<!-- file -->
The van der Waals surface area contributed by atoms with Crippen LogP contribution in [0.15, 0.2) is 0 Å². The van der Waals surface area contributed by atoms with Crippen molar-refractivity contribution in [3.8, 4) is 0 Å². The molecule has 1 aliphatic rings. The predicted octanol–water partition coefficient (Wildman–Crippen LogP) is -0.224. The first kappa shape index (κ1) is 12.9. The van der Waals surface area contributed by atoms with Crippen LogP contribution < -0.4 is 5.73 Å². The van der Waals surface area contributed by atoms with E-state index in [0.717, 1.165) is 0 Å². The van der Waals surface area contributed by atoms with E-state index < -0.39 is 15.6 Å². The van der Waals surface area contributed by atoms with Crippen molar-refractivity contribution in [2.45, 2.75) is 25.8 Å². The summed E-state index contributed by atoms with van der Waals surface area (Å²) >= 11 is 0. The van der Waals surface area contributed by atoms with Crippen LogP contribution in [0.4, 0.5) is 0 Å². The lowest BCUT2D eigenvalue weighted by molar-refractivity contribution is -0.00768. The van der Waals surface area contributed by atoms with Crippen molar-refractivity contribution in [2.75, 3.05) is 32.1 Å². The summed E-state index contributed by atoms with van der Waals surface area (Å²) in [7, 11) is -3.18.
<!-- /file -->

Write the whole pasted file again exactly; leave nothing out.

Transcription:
The van der Waals surface area contributed by atoms with Crippen LogP contribution in [0.15, 0.2) is 0 Å². The van der Waals surface area contributed by atoms with Crippen molar-refractivity contribution in [3.8, 4) is 0 Å². The molecule has 1 aliphatic rings. The predicted octanol–water partition coefficient (Wildman–Crippen LogP) is -0.224. The first kappa shape index (κ1) is 12.9. The van der Waals surface area contributed by atoms with Crippen LogP contribution < -0.4 is 5.73 Å². The van der Waals surface area contributed by atoms with E-state index in [0.717, 1.165) is 0 Å². The van der Waals surface area contributed by atoms with E-state index < -0.39 is 15.6 Å². The van der Waals surface area contributed by atoms with Crippen molar-refractivity contribution in [2.45, 2.75) is 25.8 Å². The summed E-state index contributed by atoms with van der Waals surface area (Å²) >= 11 is 0. The van der Waals surface area contributed by atoms with Crippen LogP contribution in [0.4, 0.5) is 0 Å². The lowest BCUT2D eigenvalue weighted by molar-refractivity contribution is -0.00768. The van der Waals surface area contributed by atoms with Crippen molar-refractivity contribution in [2.75, 3.05) is 32.1 Å². The summed E-state index contributed by atoms with van der Waals surface area (Å²) in [7, 11) is -3.18.